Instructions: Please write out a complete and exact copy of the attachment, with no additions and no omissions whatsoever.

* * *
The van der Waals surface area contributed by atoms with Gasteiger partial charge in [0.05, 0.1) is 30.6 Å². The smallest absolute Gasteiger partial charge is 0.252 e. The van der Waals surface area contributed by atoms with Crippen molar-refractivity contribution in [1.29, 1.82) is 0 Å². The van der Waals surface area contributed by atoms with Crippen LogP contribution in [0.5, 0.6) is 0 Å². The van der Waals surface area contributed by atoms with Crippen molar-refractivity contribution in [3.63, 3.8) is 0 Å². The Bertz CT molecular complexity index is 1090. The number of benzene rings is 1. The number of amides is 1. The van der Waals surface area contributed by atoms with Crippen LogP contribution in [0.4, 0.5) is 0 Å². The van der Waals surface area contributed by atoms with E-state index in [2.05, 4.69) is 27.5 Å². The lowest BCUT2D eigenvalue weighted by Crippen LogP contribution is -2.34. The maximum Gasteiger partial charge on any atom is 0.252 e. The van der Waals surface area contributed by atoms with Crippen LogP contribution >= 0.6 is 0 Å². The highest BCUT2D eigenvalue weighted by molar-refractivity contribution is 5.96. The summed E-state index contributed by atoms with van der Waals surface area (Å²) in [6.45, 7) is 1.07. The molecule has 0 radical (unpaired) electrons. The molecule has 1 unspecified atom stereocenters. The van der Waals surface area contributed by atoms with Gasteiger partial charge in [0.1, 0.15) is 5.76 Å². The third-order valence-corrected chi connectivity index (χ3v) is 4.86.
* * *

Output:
The van der Waals surface area contributed by atoms with Gasteiger partial charge in [0.05, 0.1) is 30.6 Å². The smallest absolute Gasteiger partial charge is 0.252 e. The van der Waals surface area contributed by atoms with Crippen molar-refractivity contribution in [1.29, 1.82) is 0 Å². The van der Waals surface area contributed by atoms with Crippen LogP contribution in [0.5, 0.6) is 0 Å². The van der Waals surface area contributed by atoms with Crippen molar-refractivity contribution in [3.63, 3.8) is 0 Å². The Bertz CT molecular complexity index is 1090. The number of benzene rings is 1. The number of amides is 1. The van der Waals surface area contributed by atoms with Crippen LogP contribution in [0.4, 0.5) is 0 Å². The van der Waals surface area contributed by atoms with E-state index in [2.05, 4.69) is 27.5 Å². The lowest BCUT2D eigenvalue weighted by Crippen LogP contribution is -2.34. The maximum Gasteiger partial charge on any atom is 0.252 e. The van der Waals surface area contributed by atoms with Crippen LogP contribution >= 0.6 is 0 Å². The highest BCUT2D eigenvalue weighted by molar-refractivity contribution is 5.96. The summed E-state index contributed by atoms with van der Waals surface area (Å²) in [6.45, 7) is 1.07. The molecule has 0 radical (unpaired) electrons. The molecule has 1 unspecified atom stereocenters. The van der Waals surface area contributed by atoms with Gasteiger partial charge in [0.1, 0.15) is 5.76 Å². The third-order valence-corrected chi connectivity index (χ3v) is 4.86.